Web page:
How can I Teach my Child Number Recognition?

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  • Written By: K T Solis
  • Edited By: Bronwyn Harris
  • Last Modified Date: 10 November 2018
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Parents can teach a child number recognition before she even enters kindergarten by using several hands-on activities. The goal is to turn each lesson into a game, enabling the child to learn in a fun, informal manner. Children learn best through play, so it's important that parents seek interesting activities to help children learn to recognize numbers.

One way to teach a child to recognize numbers is to use non-toxic modeling clay. Each week, parents can introduce a new number to the child. They show the child how to form the number by molding it from clay. This is a tactile lesson that will pave the way for them to write them in the future.

Parents can also devise file folder games to teach a child number recognition. School teachers have long used such games to teach and reinforce basic skills to their students. Making a game is a relatively simple task, and a parent only needs to procure a basic Manila folder. The parent then draws pictures that represent a certain amount.

For example, a parent can draw one triangle, two circles, three rectangles, four hearts, and other pictures representing numbers. Next, she can apply hook and loop fasteners beneath each picture, and then make miniature cards with a number written on each one. Then, she can apply the other side of the fastener on the back of each number card.


To play the game, the parent helps the child count a group of pictures. If there are three objects, the parent helps the child select the card with the number three written on it. The child then sticks the card beneath the appropriate picture. Most children love to play matching games, so they will often enjoy learning numbers in this way.

Children learn best when they are actively engaged. An excellent way to get them involved with learning is to provide them with a lesson involving physical activity. A parent can write the numbers one through ten on ten pieces of construction paper.

Next, she laminates the papers and tapes them in random order on the floor. The parent then tells the child to hop on a number. Once the child chooses a number on which to hop, the parent tells the child the name of the number she is standing on. When the child is familiar with the numbers one through ten, the parent calls out a specific number and the child jumps on the correct card.

Children often love to create art, so incorporating craft projects is another useful way to teach a child numbers. Simple art projects can be used to help reinforce these concepts, and a parent can take a piece of construction paper and write the number that the child needs to learn on it. The child is provided with old buttons, macaroni, or any other decorative objects. Next, the parent tells the child the name of the number and asks the child to glue the items on top of the outline of the number. After the artwork is dry, the child can practice tracing the number with her finger, which allows her to memorize how each number is written.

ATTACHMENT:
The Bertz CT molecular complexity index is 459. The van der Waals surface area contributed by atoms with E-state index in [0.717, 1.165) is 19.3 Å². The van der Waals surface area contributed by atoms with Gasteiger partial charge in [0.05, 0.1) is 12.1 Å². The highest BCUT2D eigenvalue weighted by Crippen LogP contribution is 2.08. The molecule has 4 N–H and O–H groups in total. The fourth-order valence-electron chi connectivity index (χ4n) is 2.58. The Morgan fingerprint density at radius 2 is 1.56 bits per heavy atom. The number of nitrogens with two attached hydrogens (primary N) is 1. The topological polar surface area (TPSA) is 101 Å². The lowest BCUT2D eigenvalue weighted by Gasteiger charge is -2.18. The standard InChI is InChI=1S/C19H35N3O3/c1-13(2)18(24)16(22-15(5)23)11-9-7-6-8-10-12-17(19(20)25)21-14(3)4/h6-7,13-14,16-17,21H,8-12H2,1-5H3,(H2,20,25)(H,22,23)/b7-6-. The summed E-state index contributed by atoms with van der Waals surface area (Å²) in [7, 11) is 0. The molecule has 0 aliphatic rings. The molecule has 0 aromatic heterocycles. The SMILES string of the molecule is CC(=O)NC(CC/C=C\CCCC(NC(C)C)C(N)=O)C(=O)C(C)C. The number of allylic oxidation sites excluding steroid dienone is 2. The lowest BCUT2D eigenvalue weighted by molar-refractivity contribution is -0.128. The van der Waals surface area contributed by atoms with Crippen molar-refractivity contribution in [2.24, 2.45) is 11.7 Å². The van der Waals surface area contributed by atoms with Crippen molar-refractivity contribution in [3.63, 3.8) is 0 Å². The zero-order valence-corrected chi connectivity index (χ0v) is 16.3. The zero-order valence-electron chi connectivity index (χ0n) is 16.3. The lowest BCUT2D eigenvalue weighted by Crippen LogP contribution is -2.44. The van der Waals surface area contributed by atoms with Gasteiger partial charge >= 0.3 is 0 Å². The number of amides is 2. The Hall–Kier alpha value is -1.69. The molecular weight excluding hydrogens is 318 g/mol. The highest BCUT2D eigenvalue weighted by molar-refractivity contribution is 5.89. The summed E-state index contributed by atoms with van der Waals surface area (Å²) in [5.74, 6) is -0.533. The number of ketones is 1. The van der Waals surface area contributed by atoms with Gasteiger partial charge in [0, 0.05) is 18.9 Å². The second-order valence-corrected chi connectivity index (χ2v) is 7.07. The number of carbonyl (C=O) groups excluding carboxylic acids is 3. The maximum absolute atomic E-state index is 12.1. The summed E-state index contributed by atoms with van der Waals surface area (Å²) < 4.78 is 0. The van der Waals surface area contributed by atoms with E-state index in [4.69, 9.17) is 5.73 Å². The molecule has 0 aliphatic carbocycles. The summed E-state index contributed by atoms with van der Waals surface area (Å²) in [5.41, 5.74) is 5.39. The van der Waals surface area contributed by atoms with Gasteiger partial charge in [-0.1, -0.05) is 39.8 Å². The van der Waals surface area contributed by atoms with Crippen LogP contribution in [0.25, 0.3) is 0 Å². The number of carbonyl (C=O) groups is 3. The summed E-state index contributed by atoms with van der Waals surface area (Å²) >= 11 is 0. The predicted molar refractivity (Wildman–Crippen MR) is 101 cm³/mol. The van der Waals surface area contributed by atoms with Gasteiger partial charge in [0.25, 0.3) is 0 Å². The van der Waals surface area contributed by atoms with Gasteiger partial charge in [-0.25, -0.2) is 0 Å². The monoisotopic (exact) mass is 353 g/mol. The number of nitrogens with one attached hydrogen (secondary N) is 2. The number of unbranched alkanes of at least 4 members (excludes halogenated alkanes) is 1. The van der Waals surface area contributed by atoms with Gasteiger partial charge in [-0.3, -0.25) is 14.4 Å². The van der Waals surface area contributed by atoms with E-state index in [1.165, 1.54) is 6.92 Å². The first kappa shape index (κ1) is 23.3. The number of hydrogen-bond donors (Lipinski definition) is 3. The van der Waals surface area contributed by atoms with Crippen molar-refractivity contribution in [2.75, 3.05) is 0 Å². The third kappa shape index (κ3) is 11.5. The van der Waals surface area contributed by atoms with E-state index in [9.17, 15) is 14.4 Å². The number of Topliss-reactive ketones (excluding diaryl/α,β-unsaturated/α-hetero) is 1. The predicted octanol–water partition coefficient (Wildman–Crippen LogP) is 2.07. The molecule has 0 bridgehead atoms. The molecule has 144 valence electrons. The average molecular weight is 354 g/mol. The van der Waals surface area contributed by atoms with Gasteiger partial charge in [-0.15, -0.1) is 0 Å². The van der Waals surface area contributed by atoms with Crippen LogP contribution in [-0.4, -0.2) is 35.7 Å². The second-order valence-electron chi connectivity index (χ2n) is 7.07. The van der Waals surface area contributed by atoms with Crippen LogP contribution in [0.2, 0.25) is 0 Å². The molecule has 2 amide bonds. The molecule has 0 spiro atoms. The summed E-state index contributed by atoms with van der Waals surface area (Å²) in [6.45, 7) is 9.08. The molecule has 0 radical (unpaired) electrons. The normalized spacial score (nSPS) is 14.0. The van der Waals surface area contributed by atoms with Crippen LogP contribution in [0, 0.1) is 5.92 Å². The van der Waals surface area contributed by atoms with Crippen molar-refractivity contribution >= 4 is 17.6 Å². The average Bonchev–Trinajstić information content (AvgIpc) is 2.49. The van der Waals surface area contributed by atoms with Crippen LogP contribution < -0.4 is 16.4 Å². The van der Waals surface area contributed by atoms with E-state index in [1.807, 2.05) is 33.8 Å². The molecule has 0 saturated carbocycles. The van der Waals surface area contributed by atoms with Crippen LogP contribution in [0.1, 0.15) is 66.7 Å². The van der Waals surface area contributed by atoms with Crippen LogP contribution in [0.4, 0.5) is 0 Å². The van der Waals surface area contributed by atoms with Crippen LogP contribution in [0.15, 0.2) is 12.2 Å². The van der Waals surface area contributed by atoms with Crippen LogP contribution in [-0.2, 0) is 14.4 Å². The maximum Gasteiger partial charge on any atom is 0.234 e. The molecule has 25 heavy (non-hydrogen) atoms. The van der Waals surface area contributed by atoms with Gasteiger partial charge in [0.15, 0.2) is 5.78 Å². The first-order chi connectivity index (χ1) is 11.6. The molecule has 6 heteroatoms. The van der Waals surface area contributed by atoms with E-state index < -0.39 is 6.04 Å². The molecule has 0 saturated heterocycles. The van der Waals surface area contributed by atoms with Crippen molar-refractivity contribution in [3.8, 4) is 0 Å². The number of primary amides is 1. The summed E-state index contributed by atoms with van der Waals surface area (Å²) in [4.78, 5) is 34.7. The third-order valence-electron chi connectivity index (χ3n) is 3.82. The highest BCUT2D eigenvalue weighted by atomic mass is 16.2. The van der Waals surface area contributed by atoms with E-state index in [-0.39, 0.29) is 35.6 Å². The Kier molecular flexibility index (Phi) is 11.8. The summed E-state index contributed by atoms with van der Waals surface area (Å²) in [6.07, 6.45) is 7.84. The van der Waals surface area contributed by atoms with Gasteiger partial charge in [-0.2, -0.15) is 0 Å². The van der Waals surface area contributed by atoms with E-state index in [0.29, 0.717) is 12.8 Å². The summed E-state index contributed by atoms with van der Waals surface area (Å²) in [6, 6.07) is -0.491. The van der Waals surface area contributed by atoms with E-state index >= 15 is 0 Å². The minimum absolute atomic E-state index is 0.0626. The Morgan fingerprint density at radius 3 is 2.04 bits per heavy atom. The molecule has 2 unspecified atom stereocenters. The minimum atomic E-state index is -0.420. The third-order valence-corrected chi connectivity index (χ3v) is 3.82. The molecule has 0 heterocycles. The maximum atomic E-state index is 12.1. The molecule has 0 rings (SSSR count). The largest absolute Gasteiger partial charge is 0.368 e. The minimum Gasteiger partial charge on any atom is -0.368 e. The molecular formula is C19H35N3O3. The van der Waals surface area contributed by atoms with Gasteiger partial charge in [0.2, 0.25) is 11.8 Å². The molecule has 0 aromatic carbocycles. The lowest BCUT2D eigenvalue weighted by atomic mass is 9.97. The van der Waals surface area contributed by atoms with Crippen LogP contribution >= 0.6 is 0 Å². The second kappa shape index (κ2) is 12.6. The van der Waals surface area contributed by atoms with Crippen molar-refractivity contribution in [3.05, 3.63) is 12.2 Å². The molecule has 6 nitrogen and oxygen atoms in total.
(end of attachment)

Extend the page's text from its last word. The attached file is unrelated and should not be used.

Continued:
Learning number recognition prepares children for future math concepts like addition and subtraction. This important skill can be learned long before a child begins kindergarten. If a parent creates interactive lessons that allow children to move, create, and play, she can help her child gain a firm foundation on which other skills can be built.


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Post 2

Sunny27- I have heard of Kumon. A neighbor sends her kids there. She tells me that they go twice a week and do homework daily.

She says that this creates good study habits and makes learning math easy. Her children really like too, but they don’t always want to do the homework. She said that they only charge about $110 per month for the math.

I am thinking of sending my daughter there. She is so scared of math. My neighbor’s kids started when they were really young and now they are great at math.

Post 1

Great article. I just wanted to add that Kumon is an excellent program for teaching number recognition to children.

The center takes children as young as four and teaches them number recognition with colored dots. The number is written on the page with the respective number of dots, the repetition of the child continually counting allows the child master the concept of counting.

The counting levels progress based on the child’s performance and eventually the child learns early addition. Again with the concept of colored dots the child learns that 1+1= 2. The child verifies this by counting.

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